‘The Cheese and I; An Englishman’s Voyage Through the Land of Fromage’ by Matt Feroze (Michael O’Mara Books) Three years ago Feroze was working as an accountant at the National Audit Office in England. Keen to travel, he contacted the World Wide Opportunities on Organic Farms (WWOOF) organization and, with a smattering of French, volunteered on a goat cheese farm in France. With the WWOOF organization Feroze’s manual labour was exchanged for food and board. Feroze became intensely interested in the cheese making process and after returning to England, decided to take some time off to explore the industry further. This book documents his time on French cheese farms, in the tunnels caring for the cheeses (turning and brushing the cheeses? I had no idea!), working in cheese shops, doing talks, and, against all odds, winning the Champion de France des Fromagers competition where he had to present cheeses for the judges, prepare a cheese platter and then announce the name, origin, type of milk, method of production and age of 3 unknown cheeses. What a fascinating read about an industry I knew very little about. It’s amazing to think that one of my beloved grandmothers didn’t like cheese; I can’t imagine life without it! My husband and one of our daughters now really enjoy time sampling, savoring and discussing one or two beautiful cheeses at a time.
‘Not Quite Nigella; My Paths to Happiness Through Baking and Blogging’ by Lorraine Elliott (Viking; Penguin) Every now and then when I’d arrive at photography for the day, I would find one or two team members hovering over a computer transfixed about the latest posting of the Not Quite Nigella blog. ‘Have a look at THIS!’, they’d say. Elliott is a vivacious Sydney-sider who has a passion for food (and fashion). Formerly in the advertising industry, Elliott’s popular blog (with a the very memorable name, Not Quite Nigella) documents her food explorations – whether it be great recipes she has tried (and her journey to get to that point), reviews of cafes and restaurants or food experiences. So if you are looking for a great place to go to eat you can look on her blog and pick from the myriad of places and cities she has reviewed. This book reports on Elliott’s decision to move from a well-paid industry to explore her passion for food. I love that her husband is ‘food-apathetic’ which provides an antidote to Elliott’s enthusiasm and creates amusing situations, reminding us that not everyone shares our passions! Elliott’s book is at times very funny (her various cooking experiments, her reflections on making macarons and her food-finding races with friends) and at other times quite poignant (when she looks at prison food and food-service charities). Elliott inspires us with a wealth of varied recipes including her fabulously-named ‘anything’ crumble and her mum’s wonton recipe which are interwoven with her fascinating food-related stories.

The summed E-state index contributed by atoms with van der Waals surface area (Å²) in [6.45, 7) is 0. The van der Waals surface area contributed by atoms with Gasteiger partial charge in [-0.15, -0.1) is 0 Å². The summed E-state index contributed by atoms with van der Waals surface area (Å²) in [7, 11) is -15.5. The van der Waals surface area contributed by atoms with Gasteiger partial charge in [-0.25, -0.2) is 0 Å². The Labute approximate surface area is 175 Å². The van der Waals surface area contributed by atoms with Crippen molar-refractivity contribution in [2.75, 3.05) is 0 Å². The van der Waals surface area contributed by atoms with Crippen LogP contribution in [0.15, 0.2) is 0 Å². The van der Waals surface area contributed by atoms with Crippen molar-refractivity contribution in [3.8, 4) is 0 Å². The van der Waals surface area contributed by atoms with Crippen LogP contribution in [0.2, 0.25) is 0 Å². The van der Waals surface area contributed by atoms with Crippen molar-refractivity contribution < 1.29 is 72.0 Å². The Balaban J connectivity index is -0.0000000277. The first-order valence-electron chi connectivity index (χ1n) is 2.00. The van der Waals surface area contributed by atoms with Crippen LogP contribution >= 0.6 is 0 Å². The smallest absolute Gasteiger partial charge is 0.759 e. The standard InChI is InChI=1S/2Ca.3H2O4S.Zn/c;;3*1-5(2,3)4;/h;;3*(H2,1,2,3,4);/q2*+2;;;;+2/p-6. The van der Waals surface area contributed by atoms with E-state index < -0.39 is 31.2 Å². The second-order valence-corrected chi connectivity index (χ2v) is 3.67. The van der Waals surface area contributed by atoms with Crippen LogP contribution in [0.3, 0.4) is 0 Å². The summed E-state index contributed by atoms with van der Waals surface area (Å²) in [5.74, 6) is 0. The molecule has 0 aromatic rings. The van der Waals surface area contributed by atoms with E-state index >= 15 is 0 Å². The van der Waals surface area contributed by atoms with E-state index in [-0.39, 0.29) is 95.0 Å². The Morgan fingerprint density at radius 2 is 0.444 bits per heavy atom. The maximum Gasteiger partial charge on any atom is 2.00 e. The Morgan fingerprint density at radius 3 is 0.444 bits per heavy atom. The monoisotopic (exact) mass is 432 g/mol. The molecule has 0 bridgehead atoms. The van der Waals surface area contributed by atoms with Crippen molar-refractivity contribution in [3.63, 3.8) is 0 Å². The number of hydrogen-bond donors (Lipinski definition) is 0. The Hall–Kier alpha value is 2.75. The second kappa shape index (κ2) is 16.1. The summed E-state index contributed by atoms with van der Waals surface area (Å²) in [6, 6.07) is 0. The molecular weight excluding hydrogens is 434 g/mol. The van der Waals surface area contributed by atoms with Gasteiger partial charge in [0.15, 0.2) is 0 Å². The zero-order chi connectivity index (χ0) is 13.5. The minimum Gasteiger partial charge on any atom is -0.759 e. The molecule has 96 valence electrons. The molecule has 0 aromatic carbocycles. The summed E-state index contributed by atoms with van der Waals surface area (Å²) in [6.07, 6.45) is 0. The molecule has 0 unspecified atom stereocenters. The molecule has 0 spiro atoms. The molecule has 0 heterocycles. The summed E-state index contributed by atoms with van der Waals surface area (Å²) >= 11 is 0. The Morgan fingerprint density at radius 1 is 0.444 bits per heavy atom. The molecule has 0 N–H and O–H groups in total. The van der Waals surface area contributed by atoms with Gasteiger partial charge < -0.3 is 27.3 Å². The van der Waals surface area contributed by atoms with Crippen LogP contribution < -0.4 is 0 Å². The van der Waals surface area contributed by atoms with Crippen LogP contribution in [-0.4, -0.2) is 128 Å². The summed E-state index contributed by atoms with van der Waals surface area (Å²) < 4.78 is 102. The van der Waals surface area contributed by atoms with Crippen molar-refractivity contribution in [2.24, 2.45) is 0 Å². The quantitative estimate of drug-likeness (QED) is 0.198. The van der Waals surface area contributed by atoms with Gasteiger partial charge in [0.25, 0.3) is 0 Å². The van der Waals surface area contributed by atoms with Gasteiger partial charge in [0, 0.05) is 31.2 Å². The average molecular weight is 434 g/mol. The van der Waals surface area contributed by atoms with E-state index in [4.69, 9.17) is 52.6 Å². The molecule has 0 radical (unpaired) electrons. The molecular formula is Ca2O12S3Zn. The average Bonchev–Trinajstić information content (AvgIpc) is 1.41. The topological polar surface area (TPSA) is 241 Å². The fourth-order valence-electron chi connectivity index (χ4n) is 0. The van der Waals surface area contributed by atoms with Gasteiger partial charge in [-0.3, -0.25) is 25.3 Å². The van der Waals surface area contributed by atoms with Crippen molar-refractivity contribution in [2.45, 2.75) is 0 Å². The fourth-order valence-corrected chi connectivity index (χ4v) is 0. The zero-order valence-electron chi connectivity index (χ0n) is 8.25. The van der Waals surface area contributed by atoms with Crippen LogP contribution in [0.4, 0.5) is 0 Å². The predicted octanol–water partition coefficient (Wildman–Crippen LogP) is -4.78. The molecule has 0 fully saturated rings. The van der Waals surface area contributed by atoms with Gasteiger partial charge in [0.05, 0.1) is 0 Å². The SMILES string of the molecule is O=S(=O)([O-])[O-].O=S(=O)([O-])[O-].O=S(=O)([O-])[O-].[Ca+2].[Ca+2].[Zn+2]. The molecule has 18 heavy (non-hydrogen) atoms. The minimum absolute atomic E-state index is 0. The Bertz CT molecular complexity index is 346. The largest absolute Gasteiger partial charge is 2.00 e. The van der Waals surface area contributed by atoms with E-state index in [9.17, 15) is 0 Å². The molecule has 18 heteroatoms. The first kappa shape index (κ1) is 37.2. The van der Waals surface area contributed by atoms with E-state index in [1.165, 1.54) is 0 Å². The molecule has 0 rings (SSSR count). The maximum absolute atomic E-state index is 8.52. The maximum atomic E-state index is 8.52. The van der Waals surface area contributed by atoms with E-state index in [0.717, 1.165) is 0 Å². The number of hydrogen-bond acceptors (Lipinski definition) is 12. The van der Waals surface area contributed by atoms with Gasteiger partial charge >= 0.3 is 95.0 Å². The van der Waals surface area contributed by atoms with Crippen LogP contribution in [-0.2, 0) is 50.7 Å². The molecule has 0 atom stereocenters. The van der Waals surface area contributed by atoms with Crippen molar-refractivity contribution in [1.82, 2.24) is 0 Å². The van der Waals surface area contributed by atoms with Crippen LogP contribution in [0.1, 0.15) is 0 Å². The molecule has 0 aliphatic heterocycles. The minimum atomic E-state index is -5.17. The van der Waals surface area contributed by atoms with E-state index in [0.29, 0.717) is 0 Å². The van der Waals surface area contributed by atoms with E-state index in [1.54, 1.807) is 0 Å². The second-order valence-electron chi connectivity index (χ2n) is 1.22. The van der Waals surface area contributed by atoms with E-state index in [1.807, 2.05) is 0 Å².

Visit Not Quite Nigella website here.
Read my interview with Lorraine Elliott here.
‘Judith Kerr’s Creatures; A Celebration of Her Life and Work’ by Judith Kerr (HarperCollins) I am familiar with Kerr’s work through her classic book for children, ‘The Tiger Who Came To Tea’, but many others will know her through her ‘Mog’ the cat series. I really enjoyed reading about Kerr’s life and process of writing, illustrating and publishing books. Fleeing from her childhood city Berlin in 1934 and travelling to France and then London in 1936, we hear of her struggles and triumphs in a new country. With a background in drawing and illustration, Kerr’s first book, ‘The Tiger Who Came For Tea’ was a story she made up, inspired by tigers visited at the London Zoo, and told to her 2 year old daughter time after time so that she knew it by heart. Later, Kerr’s Mog the cat books were inspired by various cats that the family owned and the cats’ fascinating personalities and adventures. Kerr also writes about the Seven Stories museum of children’s books in Newcastle, England which sounds wonderful and a great place to visit.
‘The Happiness Project; Or Why I Spent a Year Trying to Sing in the Morning, Clean My Closets, Fight Right, Read Aristotle and Generally Have More Fun’ by Gretchen Rubin (Harper; Harper Collins) This book was recommended to me by my dear friend, Suz. It’s basically about a New York mother of 2 young daughters who, working as a clerk for a Supreme Court Justice, decides to dedicate a year to her happiness. It’s certainly a book that makes you think; what does makes us happy? Rubin divides the year into months and dedicates each month to something she wants to learn more about or improve; so in January she works on energy, February; marriage, March; work, April; parenthood, May; leisure, June; friendship, July; money, August; eternity, September; books, October; mindfulness, November; attitude and December; happiness. Obviously some of Rubin’s projects resonated with me, others didn’t and some I would change or they would have a different priority for myself. As one of my sister’s says; it’s like a smorgasbord; that you take from it what you want/need. What I liked about Rubin’s journey was her enthusiasm, her honesty and humour and the inclusion of lots of research that she quotes backing up her findings. Rubin’s second book, ‘Happier at Home; Kiss More, Jump More, Abandon a Project, Read Samuel Johnson, and My Other Experiments in the Practice of Everyday Living (Two Roads; Hodder & Stoughton) is an equally enlightening read.